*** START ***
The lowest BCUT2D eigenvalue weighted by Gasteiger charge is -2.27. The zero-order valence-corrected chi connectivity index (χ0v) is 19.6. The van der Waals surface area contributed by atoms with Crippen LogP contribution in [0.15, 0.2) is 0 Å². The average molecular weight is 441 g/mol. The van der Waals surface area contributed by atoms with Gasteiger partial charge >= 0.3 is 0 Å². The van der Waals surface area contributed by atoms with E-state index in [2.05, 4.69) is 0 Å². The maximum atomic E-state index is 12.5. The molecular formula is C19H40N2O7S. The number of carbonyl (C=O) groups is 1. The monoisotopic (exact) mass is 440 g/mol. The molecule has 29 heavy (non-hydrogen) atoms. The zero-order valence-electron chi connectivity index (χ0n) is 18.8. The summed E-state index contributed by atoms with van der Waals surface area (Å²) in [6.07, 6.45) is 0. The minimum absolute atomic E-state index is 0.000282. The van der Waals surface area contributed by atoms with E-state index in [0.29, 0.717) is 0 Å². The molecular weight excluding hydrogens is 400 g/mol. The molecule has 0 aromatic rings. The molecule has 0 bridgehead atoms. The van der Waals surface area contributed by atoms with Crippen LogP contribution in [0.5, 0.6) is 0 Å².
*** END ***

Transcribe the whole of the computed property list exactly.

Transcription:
The lowest BCUT2D eigenvalue weighted by Gasteiger charge is -2.27. The zero-order valence-corrected chi connectivity index (χ0v) is 19.6. The van der Waals surface area contributed by atoms with Crippen LogP contribution in [0.15, 0.2) is 0 Å². The average molecular weight is 441 g/mol. The van der Waals surface area contributed by atoms with Gasteiger partial charge >= 0.3 is 0 Å². The van der Waals surface area contributed by atoms with E-state index in [2.05, 4.69) is 0 Å². The maximum atomic E-state index is 12.5. The molecular formula is C19H40N2O7S. The number of carbonyl (C=O) groups is 1. The monoisotopic (exact) mass is 440 g/mol. The molecule has 29 heavy (non-hydrogen) atoms. The zero-order valence-electron chi connectivity index (χ0n) is 18.8. The summed E-state index contributed by atoms with van der Waals surface area (Å²) in [6.07, 6.45) is 0. The minimum absolute atomic E-state index is 0.000282. The van der Waals surface area contributed by atoms with E-state index in [0.29, 0.717) is 0 Å². The molecular weight excluding hydrogens is 400 g/mol. The molecule has 0 aromatic rings. The molecule has 0 bridgehead atoms. The van der Waals surface area contributed by atoms with Crippen LogP contribution in [0.5, 0.6) is 0 Å².